Pick your platform. Based on the scale/scope of your event and what your group is accustomed to using, you can determine your platform. Check out some of the resources above for details on different options. You can also talk this through with your Indivisible Organizer! While this toolkit is mostly focused on virtual events, your group can also consider other safe, physically distanced events as well. We’re looking forward to seeing the creative ideas that emerge!  

Set a date and time. Start by figuring out when you’re going to have your event. Most likely you will need to coordinate with your Senator’s office before confirming a time. Remember to check in with group members and potential speakers to see what’s most convenient before finalizing a time. As always, consider what times will be most accessible for folks in your community particularly around work and parenting or care-taking schedules. 

Register your event on the Indivisible map. Once you have your event set, register it on the Indivisible map (including February Recess as the event issue focus). That way we can help push out your event and help recruit attendees.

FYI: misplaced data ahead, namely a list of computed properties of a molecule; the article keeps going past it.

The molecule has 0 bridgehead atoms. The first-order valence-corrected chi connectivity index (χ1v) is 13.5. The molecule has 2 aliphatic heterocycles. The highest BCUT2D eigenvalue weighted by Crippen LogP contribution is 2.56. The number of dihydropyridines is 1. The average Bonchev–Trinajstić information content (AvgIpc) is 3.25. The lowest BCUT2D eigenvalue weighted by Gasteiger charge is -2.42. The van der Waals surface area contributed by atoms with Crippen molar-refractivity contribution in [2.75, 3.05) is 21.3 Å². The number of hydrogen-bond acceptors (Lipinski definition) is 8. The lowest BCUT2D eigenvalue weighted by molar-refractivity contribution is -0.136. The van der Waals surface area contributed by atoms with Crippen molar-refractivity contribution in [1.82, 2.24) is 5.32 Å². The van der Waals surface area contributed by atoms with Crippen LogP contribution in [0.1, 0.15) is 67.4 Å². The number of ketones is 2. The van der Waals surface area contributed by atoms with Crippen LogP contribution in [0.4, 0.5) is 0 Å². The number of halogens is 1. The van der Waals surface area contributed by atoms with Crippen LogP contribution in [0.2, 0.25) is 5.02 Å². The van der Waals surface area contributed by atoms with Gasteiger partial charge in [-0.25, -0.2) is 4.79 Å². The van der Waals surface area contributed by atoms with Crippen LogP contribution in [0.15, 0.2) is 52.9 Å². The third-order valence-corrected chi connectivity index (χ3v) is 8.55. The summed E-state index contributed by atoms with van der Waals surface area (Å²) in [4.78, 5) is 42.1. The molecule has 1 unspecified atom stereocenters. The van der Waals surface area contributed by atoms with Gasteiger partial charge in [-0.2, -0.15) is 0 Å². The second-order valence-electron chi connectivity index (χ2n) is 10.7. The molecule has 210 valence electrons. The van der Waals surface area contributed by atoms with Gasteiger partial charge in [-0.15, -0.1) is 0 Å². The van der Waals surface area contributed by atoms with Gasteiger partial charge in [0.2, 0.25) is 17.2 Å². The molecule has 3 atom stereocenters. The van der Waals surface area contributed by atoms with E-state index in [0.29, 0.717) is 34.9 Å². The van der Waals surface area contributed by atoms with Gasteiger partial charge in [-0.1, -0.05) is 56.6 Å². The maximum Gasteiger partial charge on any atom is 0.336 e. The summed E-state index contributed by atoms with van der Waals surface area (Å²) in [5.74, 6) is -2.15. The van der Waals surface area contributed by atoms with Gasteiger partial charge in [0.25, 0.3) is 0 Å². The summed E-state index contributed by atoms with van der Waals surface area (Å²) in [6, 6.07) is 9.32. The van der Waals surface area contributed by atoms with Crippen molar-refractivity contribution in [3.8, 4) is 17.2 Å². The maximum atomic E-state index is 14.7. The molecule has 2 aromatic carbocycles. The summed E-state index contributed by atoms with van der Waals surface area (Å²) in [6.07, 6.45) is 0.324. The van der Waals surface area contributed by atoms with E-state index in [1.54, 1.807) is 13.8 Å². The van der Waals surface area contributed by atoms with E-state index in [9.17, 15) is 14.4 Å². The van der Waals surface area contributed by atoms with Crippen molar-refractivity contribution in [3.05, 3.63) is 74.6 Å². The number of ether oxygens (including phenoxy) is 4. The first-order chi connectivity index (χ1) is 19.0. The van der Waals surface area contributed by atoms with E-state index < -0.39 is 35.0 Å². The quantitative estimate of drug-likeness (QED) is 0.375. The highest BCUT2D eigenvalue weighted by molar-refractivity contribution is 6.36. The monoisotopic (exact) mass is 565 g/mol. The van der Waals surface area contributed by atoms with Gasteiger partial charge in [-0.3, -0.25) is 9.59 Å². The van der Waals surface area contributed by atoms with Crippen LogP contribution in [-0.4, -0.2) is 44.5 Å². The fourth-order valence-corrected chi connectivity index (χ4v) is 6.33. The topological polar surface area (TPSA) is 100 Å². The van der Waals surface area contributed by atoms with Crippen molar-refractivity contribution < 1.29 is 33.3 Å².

Delegate and determine roles. Any event is a great opportunity to develop leadership within your group and empower folks to take on new responsibilities. Depending on the scale of your event, you may want to create teams or just have one point person for specific duties. Some areas that you can consider delegating include: tech, recruitment, new member follow-up, speaker recruitment, press liaison, and visuals. 

Start recruiting. Even though you aren’t asking folks to show up in person, it’s just as important as ever to really invest time in recruiting. Indivisibles know the best practices by now and what works in their communities. Make calls to invite members/new members, send emails, send out texts, make a Facebook event, etc. This is something you can get your full group involved in too by reaching out to their networks or all taking a few potential new members to reach out to. Compliance note: Depending on how you message your event, spending to promote your event may have campaign finance implications. We recommend sticking to email and unpaid social media to promote the event unless you consult with a lawyer or are already familiar with political spending.